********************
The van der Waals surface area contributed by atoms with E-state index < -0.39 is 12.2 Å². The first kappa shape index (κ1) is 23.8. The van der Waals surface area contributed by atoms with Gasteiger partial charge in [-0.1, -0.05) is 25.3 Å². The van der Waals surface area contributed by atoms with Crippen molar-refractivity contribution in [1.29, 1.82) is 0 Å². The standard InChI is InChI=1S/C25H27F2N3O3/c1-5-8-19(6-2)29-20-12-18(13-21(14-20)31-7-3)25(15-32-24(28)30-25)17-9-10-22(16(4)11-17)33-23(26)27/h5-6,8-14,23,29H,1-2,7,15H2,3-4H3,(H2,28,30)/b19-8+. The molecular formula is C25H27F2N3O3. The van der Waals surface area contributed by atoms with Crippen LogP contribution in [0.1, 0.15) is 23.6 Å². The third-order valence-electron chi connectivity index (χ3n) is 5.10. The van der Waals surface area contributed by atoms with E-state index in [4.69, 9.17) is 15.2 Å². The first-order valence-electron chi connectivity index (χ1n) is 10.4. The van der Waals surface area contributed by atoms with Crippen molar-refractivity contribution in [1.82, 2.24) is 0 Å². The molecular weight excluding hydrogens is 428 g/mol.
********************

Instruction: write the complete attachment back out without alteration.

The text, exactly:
The van der Waals surface area contributed by atoms with E-state index < -0.39 is 12.2 Å². The first kappa shape index (κ1) is 23.8. The van der Waals surface area contributed by atoms with Gasteiger partial charge in [-0.1, -0.05) is 25.3 Å². The van der Waals surface area contributed by atoms with Crippen molar-refractivity contribution in [1.29, 1.82) is 0 Å². The standard InChI is InChI=1S/C25H27F2N3O3/c1-5-8-19(6-2)29-20-12-18(13-21(14-20)31-7-3)25(15-32-24(28)30-25)17-9-10-22(16(4)11-17)33-23(26)27/h5-6,8-14,23,29H,1-2,7,15H2,3-4H3,(H2,28,30)/b19-8+. The molecular formula is C25H27F2N3O3. The van der Waals surface area contributed by atoms with Crippen LogP contribution in [0.1, 0.15) is 23.6 Å². The third-order valence-electron chi connectivity index (χ3n) is 5.10. The van der Waals surface area contributed by atoms with E-state index in [4.69, 9.17) is 15.2 Å². The first-order valence-electron chi connectivity index (χ1n) is 10.4. The van der Waals surface area contributed by atoms with Crippen molar-refractivity contribution in [1.82, 2.24) is 0 Å². The molecular weight excluding hydrogens is 428 g/mol.